Why was it necessary for Christ, the Redeemer, to die?
Since death is the punishment for sin, Christ died willingly in our place to deliver us from the power and penalty of sin and bring us back to God. By his substitutionary atoning death, he alone redeems us from hell and gains for us forgiveness of sin, righteousness, and everlasting life.
Proof Text: Colossians 1:21–22
And you, who once were alienated and hostile in mind, doing evil deeds, he has now reconciled in his body of flesh by his death, in order to present you holy and blameless and above reproach before him.
Atoning Savior, thank you that you didn’t turn back, but endured all the way to death on the cross, and beyond. Because of your death, we can live eternally. With this knowledge, help us face our own deaths with courage, faith, and hope. Amen.
Why was it necessary for Christ, the Redeemer, to die? This is a heavy question. I don’t know if questions get much heavier than this. Christ lived a perfect life, the life you and I should have lived. He lived a life of love, of service. He lived an amazing life of trust in his heavenly Father. So the question is a pressing one. Why should one like that die? Why was it morally necessary?
Well, he didn’t have to die for his own sake. If we were thinking just about Jesus, there would be no necessity for the cross. No, he died because he would be the Redeemer. It was his will, and also his heavenly Father’s will, to redeem us. It was his will to lay down his life, to sacrifice himself by dying on the cross in order to rescue us from the penalty that we deserved. You see, because God is good, he will punish sin. That wrong thing that you or I have done in secret—God knows about it. God’s real. He’s not just an idea. He’s not just a figment of our imagination. And this God is so thoroughly committed to what is good and right that every sin will be punished. And this is where Jesus comes in. Jesus determined to be our Redeemer. It was the will of his heavenly Father that he give himself as a sacrifice in substitution. That’s a word that’s often used—as a substitute, in the place of, instead of you and me. Jesus is our substitute if we repent of our sins, turn from them and trust in him.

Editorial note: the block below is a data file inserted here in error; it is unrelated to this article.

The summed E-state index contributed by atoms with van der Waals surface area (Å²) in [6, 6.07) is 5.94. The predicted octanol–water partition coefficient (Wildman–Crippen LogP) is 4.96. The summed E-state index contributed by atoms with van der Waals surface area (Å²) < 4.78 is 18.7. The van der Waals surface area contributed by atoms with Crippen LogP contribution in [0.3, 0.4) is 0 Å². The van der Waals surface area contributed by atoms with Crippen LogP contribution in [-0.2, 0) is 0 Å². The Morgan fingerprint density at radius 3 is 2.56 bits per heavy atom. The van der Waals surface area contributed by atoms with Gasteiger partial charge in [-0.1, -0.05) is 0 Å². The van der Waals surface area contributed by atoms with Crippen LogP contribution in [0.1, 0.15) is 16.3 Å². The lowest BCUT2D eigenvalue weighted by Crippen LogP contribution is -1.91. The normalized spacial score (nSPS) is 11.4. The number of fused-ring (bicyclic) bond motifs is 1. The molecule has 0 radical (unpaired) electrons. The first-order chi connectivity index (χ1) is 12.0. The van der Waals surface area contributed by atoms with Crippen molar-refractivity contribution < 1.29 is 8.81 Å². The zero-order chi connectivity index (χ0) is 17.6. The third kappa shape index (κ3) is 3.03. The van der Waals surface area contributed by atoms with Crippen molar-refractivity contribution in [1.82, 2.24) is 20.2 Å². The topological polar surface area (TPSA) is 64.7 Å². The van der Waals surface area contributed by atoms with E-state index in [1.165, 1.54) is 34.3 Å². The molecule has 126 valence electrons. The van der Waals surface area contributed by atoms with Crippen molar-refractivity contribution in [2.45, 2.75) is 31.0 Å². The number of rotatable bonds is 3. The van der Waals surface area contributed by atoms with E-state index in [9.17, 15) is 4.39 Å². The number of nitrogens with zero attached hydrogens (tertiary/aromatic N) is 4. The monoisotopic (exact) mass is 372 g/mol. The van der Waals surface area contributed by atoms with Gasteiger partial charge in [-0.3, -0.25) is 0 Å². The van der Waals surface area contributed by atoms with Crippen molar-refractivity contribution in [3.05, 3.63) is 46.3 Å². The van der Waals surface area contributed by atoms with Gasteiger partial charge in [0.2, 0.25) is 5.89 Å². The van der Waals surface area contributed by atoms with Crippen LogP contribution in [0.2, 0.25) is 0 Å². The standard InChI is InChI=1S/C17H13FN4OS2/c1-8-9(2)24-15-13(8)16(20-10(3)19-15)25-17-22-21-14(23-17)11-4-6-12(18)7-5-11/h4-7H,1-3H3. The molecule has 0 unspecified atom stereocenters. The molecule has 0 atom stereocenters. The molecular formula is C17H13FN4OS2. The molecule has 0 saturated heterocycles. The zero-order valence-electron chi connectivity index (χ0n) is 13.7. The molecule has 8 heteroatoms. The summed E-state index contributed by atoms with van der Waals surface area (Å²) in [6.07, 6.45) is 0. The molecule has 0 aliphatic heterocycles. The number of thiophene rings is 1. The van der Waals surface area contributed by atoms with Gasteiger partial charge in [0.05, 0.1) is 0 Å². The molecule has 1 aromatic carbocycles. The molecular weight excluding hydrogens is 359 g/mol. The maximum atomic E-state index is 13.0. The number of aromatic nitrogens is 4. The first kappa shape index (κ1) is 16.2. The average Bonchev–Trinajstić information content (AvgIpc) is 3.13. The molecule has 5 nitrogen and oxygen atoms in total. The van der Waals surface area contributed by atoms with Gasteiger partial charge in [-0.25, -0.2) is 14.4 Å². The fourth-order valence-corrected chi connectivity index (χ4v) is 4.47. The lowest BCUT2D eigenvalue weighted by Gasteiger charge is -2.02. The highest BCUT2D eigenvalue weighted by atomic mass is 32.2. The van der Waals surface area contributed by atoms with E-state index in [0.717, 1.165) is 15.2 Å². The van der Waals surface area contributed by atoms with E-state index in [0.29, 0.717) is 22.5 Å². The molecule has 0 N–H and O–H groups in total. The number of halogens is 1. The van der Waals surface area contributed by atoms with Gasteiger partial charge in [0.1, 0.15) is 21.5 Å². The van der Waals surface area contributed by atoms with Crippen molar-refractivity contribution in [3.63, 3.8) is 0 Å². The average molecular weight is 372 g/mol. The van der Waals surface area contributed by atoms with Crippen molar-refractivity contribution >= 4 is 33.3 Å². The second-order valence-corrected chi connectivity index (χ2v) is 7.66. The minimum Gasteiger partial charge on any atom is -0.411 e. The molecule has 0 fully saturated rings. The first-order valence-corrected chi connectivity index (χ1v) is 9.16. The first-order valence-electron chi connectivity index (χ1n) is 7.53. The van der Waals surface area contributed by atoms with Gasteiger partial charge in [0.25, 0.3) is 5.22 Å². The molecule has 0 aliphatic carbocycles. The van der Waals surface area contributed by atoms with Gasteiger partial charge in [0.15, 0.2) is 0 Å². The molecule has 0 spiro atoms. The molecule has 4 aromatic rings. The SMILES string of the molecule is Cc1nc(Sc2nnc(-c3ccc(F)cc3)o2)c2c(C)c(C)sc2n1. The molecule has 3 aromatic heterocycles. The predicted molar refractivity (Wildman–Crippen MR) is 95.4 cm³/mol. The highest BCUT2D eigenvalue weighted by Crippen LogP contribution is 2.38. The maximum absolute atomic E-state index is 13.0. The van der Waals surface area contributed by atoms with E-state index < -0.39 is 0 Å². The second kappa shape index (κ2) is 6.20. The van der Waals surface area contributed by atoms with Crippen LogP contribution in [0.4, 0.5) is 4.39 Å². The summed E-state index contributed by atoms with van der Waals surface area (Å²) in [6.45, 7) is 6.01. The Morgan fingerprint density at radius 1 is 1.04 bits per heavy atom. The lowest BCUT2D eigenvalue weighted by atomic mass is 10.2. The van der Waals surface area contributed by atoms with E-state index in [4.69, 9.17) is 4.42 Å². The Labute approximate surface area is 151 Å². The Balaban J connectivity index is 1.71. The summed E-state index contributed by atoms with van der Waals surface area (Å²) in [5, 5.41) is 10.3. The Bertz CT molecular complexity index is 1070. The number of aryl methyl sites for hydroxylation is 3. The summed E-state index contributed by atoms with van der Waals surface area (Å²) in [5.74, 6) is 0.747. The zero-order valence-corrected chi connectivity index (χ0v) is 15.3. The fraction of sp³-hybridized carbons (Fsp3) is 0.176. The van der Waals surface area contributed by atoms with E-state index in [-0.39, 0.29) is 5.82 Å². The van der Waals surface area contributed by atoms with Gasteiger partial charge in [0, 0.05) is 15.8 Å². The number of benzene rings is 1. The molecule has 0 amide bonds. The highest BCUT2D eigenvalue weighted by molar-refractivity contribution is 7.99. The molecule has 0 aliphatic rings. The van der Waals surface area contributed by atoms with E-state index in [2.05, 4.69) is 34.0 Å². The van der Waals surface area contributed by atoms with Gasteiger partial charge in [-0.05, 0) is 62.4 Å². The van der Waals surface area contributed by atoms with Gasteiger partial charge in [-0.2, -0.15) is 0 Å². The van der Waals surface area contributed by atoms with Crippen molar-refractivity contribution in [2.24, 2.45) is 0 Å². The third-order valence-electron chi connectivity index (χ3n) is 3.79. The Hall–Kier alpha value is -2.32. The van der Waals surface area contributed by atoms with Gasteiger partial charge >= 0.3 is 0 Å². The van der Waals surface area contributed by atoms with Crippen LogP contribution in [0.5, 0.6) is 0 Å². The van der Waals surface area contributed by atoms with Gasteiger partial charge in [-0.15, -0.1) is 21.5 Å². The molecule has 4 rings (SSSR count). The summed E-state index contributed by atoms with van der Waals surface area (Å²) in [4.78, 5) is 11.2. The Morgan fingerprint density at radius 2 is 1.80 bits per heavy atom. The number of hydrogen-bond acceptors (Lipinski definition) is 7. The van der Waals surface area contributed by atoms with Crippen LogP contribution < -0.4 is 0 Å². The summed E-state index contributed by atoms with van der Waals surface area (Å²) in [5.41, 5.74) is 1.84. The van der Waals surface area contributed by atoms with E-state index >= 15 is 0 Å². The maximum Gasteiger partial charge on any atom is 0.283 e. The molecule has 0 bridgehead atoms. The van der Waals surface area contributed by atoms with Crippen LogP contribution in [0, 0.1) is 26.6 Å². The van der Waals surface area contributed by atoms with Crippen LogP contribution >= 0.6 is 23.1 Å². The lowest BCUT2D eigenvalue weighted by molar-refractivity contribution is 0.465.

So why did the Redeemer need to die? Because that’s the only way you and I would live.
Historical Commentary by
Athanasius of Alexandria
Who is Athanasius of Alexandria?
Thus, taking a body like our own, because all our bodies were liable to the corruption of death, He surrendered His body to death instead of all, and offered it to the Father. This He did out of sheer love for us, so that in His death all might die, and the law of death thereby be abolished because, having fulfilled in His body that for which it was appointed, it was thereafter voided of its power for men. This He did that He might turn again to incorruption men who had turned back to corruption, and make them alive through death by the appropriation of His body and by the grace of His resurrection. Thus He would make death to disappear from them as utterly as straw from fire.